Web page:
EXECUTIVE SUMMARY AND RECOMMENDATIONS

Motorcycling Australia (MA) operates under a federated (or ‘Traditional’) structure. States nominate delegates (Presidents) to represent them on the Council of this national sporting organisation. This means that the State/Territory Branches (or State Controlling Bodies) are the constitutional members of the Federation (‘Shareholders’) and their Council representatives play a key role in the appointment of the MA Board.

When one looks at Motorcycling Australia (MA) today and sees a reasonably asset rich organisation with MA owning its’ own office block and a number of states owning multiple properties in their portfolios you would be inclined on first look to say that its’ business operations cannot be far from the mark.

The five (5) strong states are all in a similar position with no shortage of income or reserves to inhibit growth. Following is a summary:

  • Motorcycling Victoria (MVIC) own their current office space and the office next door, and they are currently in the process of developing their Broadford site.
  • Motorcycling Queensland (MQLD) also own their own office space that is also an income earning asset by virtue of several tenants. They also own an adjoining block of land and are developing Queensland Motor Park.
  • Motorcycling NSW (MNSW) own a number of properties, including their office. They are also investing in the development of their Nowra site.
  • Motorcycling South Australia (MSA) own their current office.
  • Motorcycling Western Australia (MWA) own their office building.
  • Motorcycling NT (MANT) and Motorcycling Tasmania (MTAS) operate with a part time/casual administrator.

There are also considerable funds being held in the Motorcycling Australia Limited’s (MA’s) wholly owned captive, MA Insurance Limited (MAIL).

However, it could be argued that the organisation as a whole has been excessively careful with its’ income retention and investments for the future at the expense of the promotion of the sport and the servicing of its’ rider members. The reviewers were advised that collectively, SCBs have in excess of $20 million in assets and considerable cash in the bank.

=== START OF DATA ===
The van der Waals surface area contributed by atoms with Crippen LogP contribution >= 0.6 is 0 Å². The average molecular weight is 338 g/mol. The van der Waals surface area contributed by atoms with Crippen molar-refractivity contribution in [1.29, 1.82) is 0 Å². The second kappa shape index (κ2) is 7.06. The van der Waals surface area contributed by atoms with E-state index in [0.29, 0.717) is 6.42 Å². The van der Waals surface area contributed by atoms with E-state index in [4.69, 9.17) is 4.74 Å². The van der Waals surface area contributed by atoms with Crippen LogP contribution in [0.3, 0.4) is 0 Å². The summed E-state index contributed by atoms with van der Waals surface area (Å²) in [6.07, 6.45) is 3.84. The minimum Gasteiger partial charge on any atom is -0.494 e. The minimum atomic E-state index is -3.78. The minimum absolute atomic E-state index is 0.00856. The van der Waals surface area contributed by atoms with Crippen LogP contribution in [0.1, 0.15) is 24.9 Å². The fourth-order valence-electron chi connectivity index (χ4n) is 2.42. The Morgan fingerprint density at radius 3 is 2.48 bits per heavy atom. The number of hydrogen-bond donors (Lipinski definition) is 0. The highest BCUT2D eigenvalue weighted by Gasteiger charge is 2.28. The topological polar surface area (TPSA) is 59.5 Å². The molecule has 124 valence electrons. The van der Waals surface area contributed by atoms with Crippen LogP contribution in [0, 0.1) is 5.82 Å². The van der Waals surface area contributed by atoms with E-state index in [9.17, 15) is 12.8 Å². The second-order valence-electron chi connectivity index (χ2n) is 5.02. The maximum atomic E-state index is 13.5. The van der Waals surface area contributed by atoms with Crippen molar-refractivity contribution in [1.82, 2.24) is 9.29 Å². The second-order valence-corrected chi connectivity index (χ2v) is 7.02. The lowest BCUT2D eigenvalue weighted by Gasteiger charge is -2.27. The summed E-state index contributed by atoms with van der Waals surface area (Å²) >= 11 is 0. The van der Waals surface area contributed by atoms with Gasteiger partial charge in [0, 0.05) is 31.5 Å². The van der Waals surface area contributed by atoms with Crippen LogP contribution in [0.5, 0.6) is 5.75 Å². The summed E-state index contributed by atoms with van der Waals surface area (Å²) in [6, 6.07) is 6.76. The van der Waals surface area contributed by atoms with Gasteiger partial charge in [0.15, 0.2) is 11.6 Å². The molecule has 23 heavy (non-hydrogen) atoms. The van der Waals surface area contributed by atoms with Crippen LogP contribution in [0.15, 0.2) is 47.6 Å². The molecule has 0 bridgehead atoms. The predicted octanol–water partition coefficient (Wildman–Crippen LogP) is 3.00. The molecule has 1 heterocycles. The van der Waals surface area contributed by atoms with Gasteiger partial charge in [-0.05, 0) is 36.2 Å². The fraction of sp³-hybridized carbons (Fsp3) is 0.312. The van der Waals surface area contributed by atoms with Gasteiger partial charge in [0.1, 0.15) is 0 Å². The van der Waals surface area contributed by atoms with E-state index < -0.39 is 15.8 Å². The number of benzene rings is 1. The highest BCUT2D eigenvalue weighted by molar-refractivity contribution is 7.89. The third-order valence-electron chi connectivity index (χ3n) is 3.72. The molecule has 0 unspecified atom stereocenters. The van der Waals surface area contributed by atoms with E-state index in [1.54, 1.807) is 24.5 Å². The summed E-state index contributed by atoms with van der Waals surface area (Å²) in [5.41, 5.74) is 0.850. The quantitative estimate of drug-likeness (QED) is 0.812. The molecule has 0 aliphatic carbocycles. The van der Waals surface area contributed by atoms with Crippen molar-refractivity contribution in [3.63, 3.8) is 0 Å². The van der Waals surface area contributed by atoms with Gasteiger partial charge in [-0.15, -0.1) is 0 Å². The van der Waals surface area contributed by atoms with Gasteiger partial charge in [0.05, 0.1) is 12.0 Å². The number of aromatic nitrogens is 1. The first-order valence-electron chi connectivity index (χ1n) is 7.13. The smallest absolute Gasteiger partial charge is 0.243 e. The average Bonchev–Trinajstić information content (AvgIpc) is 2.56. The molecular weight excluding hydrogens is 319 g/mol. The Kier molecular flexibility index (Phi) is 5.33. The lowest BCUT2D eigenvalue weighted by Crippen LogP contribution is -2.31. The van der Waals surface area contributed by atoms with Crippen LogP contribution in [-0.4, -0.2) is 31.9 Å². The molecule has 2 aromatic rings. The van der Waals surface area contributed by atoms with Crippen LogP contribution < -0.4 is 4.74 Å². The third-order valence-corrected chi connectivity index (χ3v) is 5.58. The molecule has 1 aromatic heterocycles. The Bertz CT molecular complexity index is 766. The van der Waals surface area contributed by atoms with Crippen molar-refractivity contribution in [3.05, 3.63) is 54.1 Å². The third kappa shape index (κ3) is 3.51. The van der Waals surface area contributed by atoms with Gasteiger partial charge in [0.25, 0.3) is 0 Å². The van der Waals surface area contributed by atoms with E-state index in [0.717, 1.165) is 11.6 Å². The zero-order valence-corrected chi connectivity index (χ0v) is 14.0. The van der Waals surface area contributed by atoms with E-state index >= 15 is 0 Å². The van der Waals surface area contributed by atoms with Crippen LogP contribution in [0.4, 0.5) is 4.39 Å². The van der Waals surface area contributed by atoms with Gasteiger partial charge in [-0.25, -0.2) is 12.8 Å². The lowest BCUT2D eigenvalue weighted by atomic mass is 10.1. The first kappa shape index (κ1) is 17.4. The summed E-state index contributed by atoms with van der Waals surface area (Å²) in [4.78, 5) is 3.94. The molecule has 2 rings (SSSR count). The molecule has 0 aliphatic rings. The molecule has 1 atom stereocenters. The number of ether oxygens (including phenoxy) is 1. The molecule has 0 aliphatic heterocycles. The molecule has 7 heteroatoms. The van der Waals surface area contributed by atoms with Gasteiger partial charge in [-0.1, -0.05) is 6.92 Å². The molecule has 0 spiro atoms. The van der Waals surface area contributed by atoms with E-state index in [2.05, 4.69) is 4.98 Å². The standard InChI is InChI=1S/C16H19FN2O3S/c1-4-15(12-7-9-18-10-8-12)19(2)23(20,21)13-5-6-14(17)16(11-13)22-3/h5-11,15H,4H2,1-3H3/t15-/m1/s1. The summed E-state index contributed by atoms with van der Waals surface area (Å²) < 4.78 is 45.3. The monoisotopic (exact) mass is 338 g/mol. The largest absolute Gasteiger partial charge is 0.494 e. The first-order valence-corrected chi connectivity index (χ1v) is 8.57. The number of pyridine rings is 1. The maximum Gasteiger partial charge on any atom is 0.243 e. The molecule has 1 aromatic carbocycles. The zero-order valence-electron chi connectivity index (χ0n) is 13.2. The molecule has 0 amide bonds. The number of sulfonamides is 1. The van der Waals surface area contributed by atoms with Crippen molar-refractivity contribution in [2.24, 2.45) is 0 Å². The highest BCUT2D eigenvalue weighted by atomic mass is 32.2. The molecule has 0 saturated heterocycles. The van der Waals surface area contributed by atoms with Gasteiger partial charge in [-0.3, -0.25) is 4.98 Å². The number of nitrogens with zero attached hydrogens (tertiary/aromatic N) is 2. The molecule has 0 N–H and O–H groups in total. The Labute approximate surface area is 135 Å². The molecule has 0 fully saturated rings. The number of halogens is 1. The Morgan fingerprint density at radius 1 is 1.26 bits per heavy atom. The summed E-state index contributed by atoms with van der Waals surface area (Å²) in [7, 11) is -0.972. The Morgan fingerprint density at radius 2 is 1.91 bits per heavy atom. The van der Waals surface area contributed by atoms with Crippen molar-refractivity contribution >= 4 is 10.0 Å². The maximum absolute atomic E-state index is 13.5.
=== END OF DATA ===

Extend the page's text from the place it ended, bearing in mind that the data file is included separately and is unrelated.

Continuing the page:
Indeed, a closer examination reveals an organisation that has many impediments to growth and an organisation riddled with confused messages, poor decision-making as a result of poor governance, no clear plan and one that has reported several fiscal deficits over recent years. Obviously, the funding model is outdated when considerable funds are potentially available to address serious member concerns relating to the provision of basic infrastructure for members, riders and spectators.

The reviewers believe that by assisting MA clubs to provide the ‘basics’ (canteens and toilets), clubs will be better placed to generate additional income that will ultimately enable them to grow member numbers and provide a much more enjoyable experience for all those involved in the sport. The key question for all key decision-makers to address is whether the entire organisation (MA and SCBs) are prepared to utilise the considerable retained member profits to grow the sport!

Motorcycling Australia is slowly emerging from an era of purported autocratic management (and some would even use the word, domination) that exhibited all the typical traits of an autocracy, these being a lack of real consultation with grass roots participants; poor engagement with stakeholders; ineffective communication channels; a lack of trust between all parties; concerns over the transparency of decision- making; conflicts of interest; and a failure to provide adequate responses to questions in relation to financial management and concerns over the governance of the organisation.